An explosion ripped through the country's largest coal mine today, leaving rescuers unable to enter because of fears that there may still be dangerous quantities of explosive gas about.
Dozens missing after New Zealand coal mine explosion
WELLINGTON // An explosion ripped through New Zealand's largest coal mine today while about 30 people were underground, officials said. Five workers, dazed and slightly injured, stumbled to the surface hours later, while more than two dozen were missing.
Police said that shortly before the blast the electricity went out in the mine, which may have caused ventiliation problems. That may have contributed to a buildup of gas underground.
The explosion was powerful enough to blow one driver off his machine deep in a tunnel, and one mine safety expert said gas was a possible cause of the blast, although spokeswoman Barbara Dunn stressed it was too early to say why it occurred.
Rescue teams and emergency workers rushed by helicopter and by road to the mine, located in remote and rugged mountains near the town of Atarau on New Zealand's South Island. They cannot enter, however, before they make sure there is no gas buildup.
A police spokeswoman, Barbara Dunn, said: "They're itching to get in there and start looking for other people and a bit frustrated at having to stand and wait."
Tony Kokshoorn, the mayor of nearby Greymouth, told National Radio that it was unclear at what depth the explosion happened but that it was clear that it was very large.
Mr Kokshoorn put the number of miners unaccounted for at up to 30. Peter Whittall, chief executive of the mine's operator, Pike River Coal, said 27 people were missing, 15 miners employed by the company and 12 local contractors.
The coal seam is reached through a horizontal tunnel 2.3 kilometers in length that bores into a mountain toward the seam, which lies about 200 meters beneath the surface.
Mr Whittall said five workers had walked out of the mine: a pair that included the machine operator who was blown off his vehicle 1.5 kilometers into the access tunnel. Three more came out later. One of the men had been able to make a call on his mobile phone before reaching the surface, he said.
While the condition of the missing miners was not clear, the prospect that they could be alive but trapped recalls the dramatic saga of 33 Chilean mine workers who spent 69 days one kilometer deep in a collapsed gold and copper mine. They were rescued last month in an event played out on international television that captivated the world.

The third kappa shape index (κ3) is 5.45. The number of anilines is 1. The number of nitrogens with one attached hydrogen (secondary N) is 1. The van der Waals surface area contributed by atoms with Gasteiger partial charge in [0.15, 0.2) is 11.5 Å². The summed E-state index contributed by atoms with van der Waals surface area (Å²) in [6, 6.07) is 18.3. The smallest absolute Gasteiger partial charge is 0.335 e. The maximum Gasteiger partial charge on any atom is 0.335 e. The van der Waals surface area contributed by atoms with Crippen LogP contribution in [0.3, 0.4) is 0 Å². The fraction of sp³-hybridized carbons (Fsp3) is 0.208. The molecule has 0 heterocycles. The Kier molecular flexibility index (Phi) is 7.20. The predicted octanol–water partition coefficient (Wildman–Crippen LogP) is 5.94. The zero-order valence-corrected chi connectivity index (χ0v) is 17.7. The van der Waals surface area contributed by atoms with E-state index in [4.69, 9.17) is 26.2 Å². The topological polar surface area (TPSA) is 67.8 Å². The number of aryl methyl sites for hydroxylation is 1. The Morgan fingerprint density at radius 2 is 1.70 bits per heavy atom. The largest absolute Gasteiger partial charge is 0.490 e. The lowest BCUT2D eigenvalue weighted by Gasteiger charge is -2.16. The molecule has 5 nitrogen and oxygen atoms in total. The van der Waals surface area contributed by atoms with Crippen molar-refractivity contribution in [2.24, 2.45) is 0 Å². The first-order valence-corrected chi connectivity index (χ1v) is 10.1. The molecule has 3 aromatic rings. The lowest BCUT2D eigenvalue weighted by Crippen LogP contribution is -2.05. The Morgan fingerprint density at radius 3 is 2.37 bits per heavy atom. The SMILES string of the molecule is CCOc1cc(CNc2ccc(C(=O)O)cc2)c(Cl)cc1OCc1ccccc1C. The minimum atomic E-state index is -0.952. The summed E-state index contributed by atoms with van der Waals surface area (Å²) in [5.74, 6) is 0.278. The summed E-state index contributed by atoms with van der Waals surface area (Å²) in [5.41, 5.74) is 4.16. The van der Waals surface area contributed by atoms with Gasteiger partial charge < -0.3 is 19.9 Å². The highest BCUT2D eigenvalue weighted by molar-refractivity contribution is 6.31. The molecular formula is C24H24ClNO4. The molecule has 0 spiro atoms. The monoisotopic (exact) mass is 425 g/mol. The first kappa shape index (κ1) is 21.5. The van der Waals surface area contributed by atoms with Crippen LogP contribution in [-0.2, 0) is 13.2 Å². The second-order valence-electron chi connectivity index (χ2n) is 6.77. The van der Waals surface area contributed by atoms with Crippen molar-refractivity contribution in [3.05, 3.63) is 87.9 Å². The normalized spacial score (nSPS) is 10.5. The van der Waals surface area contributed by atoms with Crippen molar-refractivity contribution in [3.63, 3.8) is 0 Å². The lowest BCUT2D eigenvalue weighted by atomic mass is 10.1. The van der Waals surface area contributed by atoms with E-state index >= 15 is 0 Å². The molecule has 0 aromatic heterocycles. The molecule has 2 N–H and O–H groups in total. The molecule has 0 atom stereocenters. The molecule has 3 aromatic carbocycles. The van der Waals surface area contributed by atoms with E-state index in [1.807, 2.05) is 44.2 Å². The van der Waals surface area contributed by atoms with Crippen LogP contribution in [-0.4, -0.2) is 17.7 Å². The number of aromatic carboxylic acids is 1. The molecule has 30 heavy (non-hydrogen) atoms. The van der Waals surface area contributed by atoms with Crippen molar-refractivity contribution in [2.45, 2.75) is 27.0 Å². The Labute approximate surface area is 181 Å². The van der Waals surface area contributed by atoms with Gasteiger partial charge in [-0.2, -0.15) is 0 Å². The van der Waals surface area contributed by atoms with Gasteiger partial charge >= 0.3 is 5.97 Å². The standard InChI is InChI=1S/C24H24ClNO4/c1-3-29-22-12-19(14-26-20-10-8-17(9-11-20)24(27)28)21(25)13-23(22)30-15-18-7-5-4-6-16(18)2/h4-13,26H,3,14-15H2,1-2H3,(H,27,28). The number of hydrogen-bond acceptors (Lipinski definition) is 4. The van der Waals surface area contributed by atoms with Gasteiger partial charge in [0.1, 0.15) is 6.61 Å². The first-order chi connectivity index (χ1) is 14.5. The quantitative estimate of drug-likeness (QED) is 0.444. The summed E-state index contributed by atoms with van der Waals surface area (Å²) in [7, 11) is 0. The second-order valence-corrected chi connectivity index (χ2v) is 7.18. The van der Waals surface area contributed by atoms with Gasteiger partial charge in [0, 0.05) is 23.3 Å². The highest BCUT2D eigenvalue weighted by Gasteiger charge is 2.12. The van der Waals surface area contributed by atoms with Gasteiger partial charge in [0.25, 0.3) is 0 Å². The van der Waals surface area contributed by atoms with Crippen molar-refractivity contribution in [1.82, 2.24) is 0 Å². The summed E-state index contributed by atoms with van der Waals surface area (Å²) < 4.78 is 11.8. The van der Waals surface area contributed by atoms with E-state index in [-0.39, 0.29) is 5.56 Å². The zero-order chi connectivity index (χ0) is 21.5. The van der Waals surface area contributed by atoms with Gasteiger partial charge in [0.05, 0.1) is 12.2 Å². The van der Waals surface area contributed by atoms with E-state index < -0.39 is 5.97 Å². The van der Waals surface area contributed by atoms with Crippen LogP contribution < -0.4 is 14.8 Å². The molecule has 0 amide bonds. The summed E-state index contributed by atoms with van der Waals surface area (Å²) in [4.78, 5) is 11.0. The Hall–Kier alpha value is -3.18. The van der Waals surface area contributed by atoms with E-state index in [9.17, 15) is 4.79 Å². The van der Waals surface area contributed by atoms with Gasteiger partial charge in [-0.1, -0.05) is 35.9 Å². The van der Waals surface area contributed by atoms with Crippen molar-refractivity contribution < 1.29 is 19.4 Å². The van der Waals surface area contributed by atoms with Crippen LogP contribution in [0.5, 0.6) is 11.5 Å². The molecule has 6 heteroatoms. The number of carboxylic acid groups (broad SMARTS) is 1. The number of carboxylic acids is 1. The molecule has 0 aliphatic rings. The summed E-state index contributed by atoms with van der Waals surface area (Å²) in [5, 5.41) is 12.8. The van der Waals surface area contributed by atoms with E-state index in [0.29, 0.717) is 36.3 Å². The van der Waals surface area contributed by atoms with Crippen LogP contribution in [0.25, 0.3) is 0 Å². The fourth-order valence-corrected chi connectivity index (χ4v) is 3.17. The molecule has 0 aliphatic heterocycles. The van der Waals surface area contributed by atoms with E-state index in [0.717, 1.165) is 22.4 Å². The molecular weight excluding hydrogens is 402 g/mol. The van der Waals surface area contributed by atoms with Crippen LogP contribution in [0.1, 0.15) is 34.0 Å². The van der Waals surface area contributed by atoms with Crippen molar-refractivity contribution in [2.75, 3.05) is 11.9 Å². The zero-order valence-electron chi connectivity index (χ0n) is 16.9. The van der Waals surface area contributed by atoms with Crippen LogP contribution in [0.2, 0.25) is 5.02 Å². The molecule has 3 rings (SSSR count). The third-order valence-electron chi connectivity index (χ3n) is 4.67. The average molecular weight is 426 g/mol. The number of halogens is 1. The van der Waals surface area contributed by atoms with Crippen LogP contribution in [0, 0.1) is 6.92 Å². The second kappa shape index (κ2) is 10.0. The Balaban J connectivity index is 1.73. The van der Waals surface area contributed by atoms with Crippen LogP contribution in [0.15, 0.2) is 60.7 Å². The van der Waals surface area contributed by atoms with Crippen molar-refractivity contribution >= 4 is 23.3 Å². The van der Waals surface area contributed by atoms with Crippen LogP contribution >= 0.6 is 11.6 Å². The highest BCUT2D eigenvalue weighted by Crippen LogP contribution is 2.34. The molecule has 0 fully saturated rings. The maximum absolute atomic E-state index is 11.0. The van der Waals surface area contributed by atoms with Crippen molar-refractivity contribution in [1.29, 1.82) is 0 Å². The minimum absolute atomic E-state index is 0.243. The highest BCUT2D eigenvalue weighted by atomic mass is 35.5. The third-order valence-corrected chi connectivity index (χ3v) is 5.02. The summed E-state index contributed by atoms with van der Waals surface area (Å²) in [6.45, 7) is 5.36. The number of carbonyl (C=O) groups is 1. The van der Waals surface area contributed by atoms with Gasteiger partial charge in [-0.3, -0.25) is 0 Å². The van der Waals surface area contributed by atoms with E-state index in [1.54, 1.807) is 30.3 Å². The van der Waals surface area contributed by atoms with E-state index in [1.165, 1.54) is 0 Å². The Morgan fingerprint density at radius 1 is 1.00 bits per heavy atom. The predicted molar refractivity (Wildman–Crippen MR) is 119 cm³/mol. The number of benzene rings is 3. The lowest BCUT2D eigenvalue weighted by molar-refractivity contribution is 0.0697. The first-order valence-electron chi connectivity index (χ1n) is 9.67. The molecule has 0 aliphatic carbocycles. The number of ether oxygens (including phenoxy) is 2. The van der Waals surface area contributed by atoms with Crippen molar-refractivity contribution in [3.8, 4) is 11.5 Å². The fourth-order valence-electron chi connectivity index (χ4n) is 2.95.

New Zealand's energy minister, Gerry Brownlee, said the explosion at the New Zealand mine happened at about 3.45pm (02.45 GMT) and the last contact with any of the miners was about half an hour later. They had not spoken to any of the missing miners during that time.
Two of the men who came to the surface were taken to a hospital for treatment of minor injuries.
Mr Whittall said: "They're being interviewed and we're trying to determine the full nature of the incident."
It was not immediately clear if all of those underground were together or in separate groups.
Mr Dunn said: "There is concern that ventilation inside the mine shaft may be compromised by the power outage."
A mine safety expert, David Feickert, said the blast could have been a gas explosion.
"There are different kinds of explosions that can occur in a coal mine - methane gas, coal gas and so on," he said. "If rescue teams can go in, that's good news indeed."
The St John Ambulance service said three rescue helicopters and six ambulances had headed to the mine. Rescue crews were assembled at the opening of the mine but had not yet entered as it was unsafe to do so until it was clear there was no buildup of gas.
Mr Brownlee said emergency exit tunnels were built into the mine but that he didn't know if they could be accessed by the miners.
According to the company's website, one vertical ventilation shaft rises 108 meters from the tunnel to the surface. This was blocked by falling rocks within the shaft in early 2009, delaying mining for months.
Mr Whittall said the horizontal mine tunnel would make the rescue effort easier than if the shaft was at a steep angle.
"We're not a deep-shafted mine so men and rescue teams can get in and out quite effectively, and they'll be able to explore the mine quite quickly," he said. "They will work throughout the night and they'll work until they can go right throughout the mine and determine the extent of the incident and the safety of our employees."
Pike River has been operating since 2008, mining a seam with 58.5 million tons of coal, the largest-known deposit of hard coking coal in New Zealand, according to its website.
Pike River says its coal preparation plant at the site is the largest and most modern in New Zealand and processes up to 1.5 million tons of raw coal a year.
The mine is not far from the site of one of New Zealand's worst mining disasters, an underground explosion in the state-owned Strongman Mine on Jan. 19, 1967, that killed 19 workers.